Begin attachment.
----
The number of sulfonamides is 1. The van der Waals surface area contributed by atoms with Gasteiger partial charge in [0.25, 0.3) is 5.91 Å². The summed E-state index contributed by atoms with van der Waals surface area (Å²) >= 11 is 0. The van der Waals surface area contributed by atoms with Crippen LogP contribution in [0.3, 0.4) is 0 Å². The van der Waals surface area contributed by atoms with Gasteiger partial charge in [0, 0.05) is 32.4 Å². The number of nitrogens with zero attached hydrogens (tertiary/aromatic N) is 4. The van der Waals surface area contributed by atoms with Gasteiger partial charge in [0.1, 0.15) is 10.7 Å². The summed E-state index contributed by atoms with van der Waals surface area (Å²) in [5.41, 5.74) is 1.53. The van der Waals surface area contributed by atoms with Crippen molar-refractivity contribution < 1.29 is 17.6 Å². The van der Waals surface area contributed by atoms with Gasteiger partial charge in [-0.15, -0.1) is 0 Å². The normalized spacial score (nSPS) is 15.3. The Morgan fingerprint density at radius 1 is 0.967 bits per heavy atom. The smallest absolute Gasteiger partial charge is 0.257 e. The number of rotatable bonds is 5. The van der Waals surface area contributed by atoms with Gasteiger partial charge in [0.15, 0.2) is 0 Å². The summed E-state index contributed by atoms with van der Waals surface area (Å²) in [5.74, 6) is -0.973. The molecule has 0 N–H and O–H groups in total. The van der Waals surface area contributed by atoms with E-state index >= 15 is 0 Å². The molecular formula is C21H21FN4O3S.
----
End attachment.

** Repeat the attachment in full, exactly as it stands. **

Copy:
The number of sulfonamides is 1. The van der Waals surface area contributed by atoms with Gasteiger partial charge in [0.25, 0.3) is 5.91 Å². The summed E-state index contributed by atoms with van der Waals surface area (Å²) >= 11 is 0. The van der Waals surface area contributed by atoms with Crippen LogP contribution in [0.3, 0.4) is 0 Å². The van der Waals surface area contributed by atoms with Gasteiger partial charge in [0, 0.05) is 32.4 Å². The number of nitrogens with zero attached hydrogens (tertiary/aromatic N) is 4. The van der Waals surface area contributed by atoms with Gasteiger partial charge in [0.1, 0.15) is 10.7 Å². The summed E-state index contributed by atoms with van der Waals surface area (Å²) in [5.41, 5.74) is 1.53. The van der Waals surface area contributed by atoms with Crippen molar-refractivity contribution < 1.29 is 17.6 Å². The van der Waals surface area contributed by atoms with Gasteiger partial charge in [-0.15, -0.1) is 0 Å². The normalized spacial score (nSPS) is 15.3. The Morgan fingerprint density at radius 1 is 0.967 bits per heavy atom. The smallest absolute Gasteiger partial charge is 0.257 e. The number of rotatable bonds is 5. The van der Waals surface area contributed by atoms with Gasteiger partial charge in [0.15, 0.2) is 0 Å². The summed E-state index contributed by atoms with van der Waals surface area (Å²) in [5.74, 6) is -0.973. The molecule has 0 N–H and O–H groups in total. The van der Waals surface area contributed by atoms with E-state index >= 15 is 0 Å². The molecular formula is C21H21FN4O3S.